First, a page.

Happiness, according to Sigmund Freud, defines behavior that’s neither foreign nor unknown to us. In fact, the father of psychoanalysis defined the human being as a figure oriented to the continuous search for pleasure. Therefore, we constantly long for immediate gratification to escape the feeling of repression that our society generates.
Freud’s approach differed from more recent approaches that try to explain to us how to ‘be happy’. For example, the positive psychology of Martin Seligman or Mihaly Csikszentmihalyi. While these two psychologists spoke about factors such as optimism, resilience, creativity, and wisdom, Freud offered a different perspective.
However, we must understand that Freud was a child of his time, an era when psychology was a new discipline. Nevertheless, this didn’t detract from the value of his contributions. In fact, in the pages of Civilization and Its Discontents (1930), Freud traced a series of realities that, even years, later, are easy to identify.
“What we call happiness, in the strictest sense, comes from the (preferably sudden) satisfaction of needs which have been dammed up to a high degree.”
Happiness according to Freud
Freud pointed out that happiness comes from the satisfaction of our ignored or unattended needs. He defined this behavior as the pleasure principle. It serves as a mirror for many of the behaviors we observe today. Indeed, seeking satisfaction and dopamine reinforcement is a constant in a large part of our population.
The pleasure principle claims we only experience extremely brief feelings of satisfaction. Along similar lines, society today doesn’t know how (or can’t) delay or sacrifice its need for immediate gratification in order to obtain more lasting rewards in the long term. What we want we must achieve in the here and now, otherwise, we feel uncomfortable.
As Freud indicated, due to this constant ‘appetite’ to obtain reinforcements for our instincts, it’s difficult for us to achieve real and lasting well-being. It should be noted that the famous Austrian psychiatrist always harbored a really pessimistic view of the concept of happiness.
Civilization and its Discontents: An important book
To understand what happiness meant for Freud, it’s essential to read Civilization and its Discontents (1930) together with his book, Group Psychology and the Analysis of the Ego. These are two extremely decisive texts in the field of social psychology and even of the 20th century in general. In these works, Freud explains that, in reality, human beings can’t be happy within civilization (although they can’t be without it either).
Civilization and society give us security but also repress us. That repression is what oppresses, silences, and regulates our most basic instincts. In this way, only when we can release them from time to time, do we achieve happiness. For Sigmund Freud, sex was an obvious form of happiness
As humans, we only seek two things. The first is to avoid suffering and the second is to seek, at all costs, some way to obtain pleasure. This may seem rudimentary and elementary but it defines a large part of people’s behavior. For example, we can achieve pleasure with things as simple as satisfying hunger, meeting our needs for affiliation, or obtaining certain material resources.
Happiness, according to Sigmund Freud, is something we’re always seeking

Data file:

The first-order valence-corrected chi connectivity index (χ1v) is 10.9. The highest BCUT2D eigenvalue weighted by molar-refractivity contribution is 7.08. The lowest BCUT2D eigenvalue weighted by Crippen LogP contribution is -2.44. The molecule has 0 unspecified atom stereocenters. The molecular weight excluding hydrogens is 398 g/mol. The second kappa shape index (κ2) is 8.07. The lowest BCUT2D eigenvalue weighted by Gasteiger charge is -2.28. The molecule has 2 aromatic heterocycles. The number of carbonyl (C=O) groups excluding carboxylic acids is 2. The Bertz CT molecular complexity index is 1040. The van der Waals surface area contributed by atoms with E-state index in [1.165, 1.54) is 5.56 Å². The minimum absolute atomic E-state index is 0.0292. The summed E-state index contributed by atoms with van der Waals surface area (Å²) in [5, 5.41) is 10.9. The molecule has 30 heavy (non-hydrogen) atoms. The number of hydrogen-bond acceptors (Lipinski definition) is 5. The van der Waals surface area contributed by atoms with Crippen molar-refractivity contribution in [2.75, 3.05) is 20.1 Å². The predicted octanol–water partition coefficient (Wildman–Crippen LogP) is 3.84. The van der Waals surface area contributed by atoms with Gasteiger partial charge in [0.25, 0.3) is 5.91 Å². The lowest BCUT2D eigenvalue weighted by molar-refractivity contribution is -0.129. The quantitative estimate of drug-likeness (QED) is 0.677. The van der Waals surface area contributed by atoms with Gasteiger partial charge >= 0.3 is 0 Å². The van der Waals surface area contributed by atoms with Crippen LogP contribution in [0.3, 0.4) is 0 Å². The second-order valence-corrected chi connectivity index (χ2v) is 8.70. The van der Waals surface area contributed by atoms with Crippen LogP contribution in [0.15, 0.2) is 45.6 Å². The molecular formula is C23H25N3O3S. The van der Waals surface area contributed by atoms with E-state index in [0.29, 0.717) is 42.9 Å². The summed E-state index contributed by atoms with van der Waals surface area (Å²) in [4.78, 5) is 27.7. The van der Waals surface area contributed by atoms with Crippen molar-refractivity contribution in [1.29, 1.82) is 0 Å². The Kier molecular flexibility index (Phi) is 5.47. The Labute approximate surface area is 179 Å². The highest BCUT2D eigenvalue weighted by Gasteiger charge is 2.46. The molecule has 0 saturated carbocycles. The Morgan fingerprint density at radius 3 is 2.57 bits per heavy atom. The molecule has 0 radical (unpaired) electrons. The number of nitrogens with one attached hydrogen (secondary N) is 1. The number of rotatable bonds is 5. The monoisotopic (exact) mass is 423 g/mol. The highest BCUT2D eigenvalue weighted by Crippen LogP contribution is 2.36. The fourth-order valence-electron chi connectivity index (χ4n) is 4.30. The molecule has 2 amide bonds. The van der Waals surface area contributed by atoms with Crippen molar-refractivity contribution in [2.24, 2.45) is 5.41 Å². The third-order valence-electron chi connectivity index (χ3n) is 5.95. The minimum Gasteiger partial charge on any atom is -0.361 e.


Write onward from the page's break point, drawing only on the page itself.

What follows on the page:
Sigmund Freud claimed that happiness is something we’re always trying to achieve and never manage to prolong. It’s like looking for fireflies at night. They captivate us with their light, they cast a spell on us, but when we pick them up, their light immediately goes out. Along similar lines, the father of psychoanalysis claimed that it isn’t easy for human beings to achieve that state of permanent and enriching well-being.
He explained in Civilization and its Discontents, that there are three factors that mediate this difficulty in achieving happiness. The first is for our body and our psyche. That’s because we’re beings whose bodies get sick and age, and we’re vulnerable to adversity.
The second factor is civilization and the outside world. A difficult, contradictory, and often destructive scenario. The third variable is human relationships.
Criticism of Freud’s vision: satisfaction and happiness aren’t the same
Without a doubt, Freud’s idea of happiness exemplifies much of our present behavior. We seek happiness by trying to satisfy our needs, and this makes us fall into behaviors that, far from promoting our well-being, bring suffering.
We buy things we don’t need thinking that it’ll make us feel better. However, this doesn’t happen. We’re addicted to social media, we look for likes and recognition at every moment, believing that this will lead to happiness. It doesn’t. In fact, we’re fulfilling what Freud defined as the pleasure principle, the one that leads us to irremediable suffering.
What’s the solution? It’s worth remembering here what the cognitive psychologist, Daniel Kahneman, winner of the Nobel Prize in Economic Sciences in 2002, claims. According to him, we should differentiate between satisfying our needs and happiness as they’re not the same thing.
Our needs will always be there, asking for our attention. Satisfying them will only give us a sense of immediate reward. Soon, hunger, desire, and need will return.
Authentic happiness requires shaping another type of satisfaction, the one in which we invest in long-term goals and not immediate rewards. Therefore, knowing how to postpone gratifications, and strive for higher purposes, can lead to a more lasting sense of well-being.
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